8. What?   
Nov 12 2006 22:20
 

He misses one very large point. What are we currently gaining from ULU? The statements he makes imply that ULU currently is heavily relied on. This is frankly rubbish.

Also, contrary to what he says, most verbal NUS supporters are either looking for their own political position within or helping a friend.

His statement attempting to justify the membership upon the grounds of motions passed at the last conference is scary. ICU has always remained largely non political and should so. It has tended to only focus on student issues. This is not to say that factions have in the passed tried and managed to change this but it shows a general attitude which is positive and saves a load of procrastination and time wasting within union bodies. Do students of ICU agree with every one of those passed motions?Perhaps most ICU students do not like so called "Fair Trade" instead enjoying "Free Trade".

Joining the NUS would force ICU bodies to listen to these external arguments as they claim to represent us adding a huge burden to our internal politics.

NUSSL is integrated into NUS politics and they would continually attempt to pressure ICU into this arrangement as it is beneficial to their own self serving aims.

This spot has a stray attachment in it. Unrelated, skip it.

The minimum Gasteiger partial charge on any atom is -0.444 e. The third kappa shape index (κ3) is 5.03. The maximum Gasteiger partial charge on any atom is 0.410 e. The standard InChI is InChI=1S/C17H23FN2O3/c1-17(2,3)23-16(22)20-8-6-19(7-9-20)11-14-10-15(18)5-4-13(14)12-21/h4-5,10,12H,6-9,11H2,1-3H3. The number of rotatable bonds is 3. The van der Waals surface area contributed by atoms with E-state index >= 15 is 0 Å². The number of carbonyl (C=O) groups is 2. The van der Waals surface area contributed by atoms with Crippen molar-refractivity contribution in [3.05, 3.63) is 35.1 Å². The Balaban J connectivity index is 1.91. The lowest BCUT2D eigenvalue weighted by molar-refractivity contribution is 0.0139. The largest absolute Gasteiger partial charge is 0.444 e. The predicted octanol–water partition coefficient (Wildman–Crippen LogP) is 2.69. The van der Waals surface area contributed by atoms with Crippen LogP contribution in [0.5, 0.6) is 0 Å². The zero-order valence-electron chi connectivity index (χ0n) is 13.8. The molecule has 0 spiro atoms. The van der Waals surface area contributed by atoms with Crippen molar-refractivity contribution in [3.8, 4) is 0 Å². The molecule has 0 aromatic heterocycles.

Nov 12 2006 22:47
 

Changed argument? Only one thing has changed, ULU. ULU are useless anyway we will hardly miss them.

Nov 13 2006 15:13
 

John

Is what you say about NUS finances being sound and the NUS not having any debt true? It certainly was not the case that NUS was sound in 2004 or 2005, and last December this came out:

http://education.guardian.co.uk/students/news/story/0,12891,1660195,00.html

In Spring 2005 Martin Ings (NUS Treasurer at the time) spoke openly that NUS finances were in a state, and pleaded with us to support the NUS Extra Card to improve things. I went to a NUS meeting with him in Macclesfield, and he was totally clear that NUS Extra was not the only thing that needed to be done to improve the organisation's finances.

Do you have a copy of the most up-to-date accounts?

Tom

Nov 13 2006 15:17
 

And good point Seb with this:

"Bit of a straw man there don't you think? Saying we should co-operate independently with other student unions is not the same thing as saying we should co-operate *only* with disaffiliated student unions."

I never have said that we should only speak with disaffiliated student unions, and I can't believe anyone else would have said this, so I'm confused by why John has made this issue look so black and white, when clearly we are, and always have been, free to talk to all unions, despite out non-NUS status.

Nov 15 2006 10:03
 

The "not going to join NUS, so I am not doing it for personal gains" argument makes absolutely no sense to me, unless you also promised that you are not going to get involved with politics ever!

Nov 15 2006 11:23
 

What exactly is this "NUS"?

Nov 15 2006 11:38
 
Nov 17 2006 10:36
 

John, as the president of the ICU - a union representing 10,000 students at the 9th best university in the world - surely you should have more confidence in the ability of ICU to campaign for issues which effect Imperial directly, without the need for hand-holding from the NUS??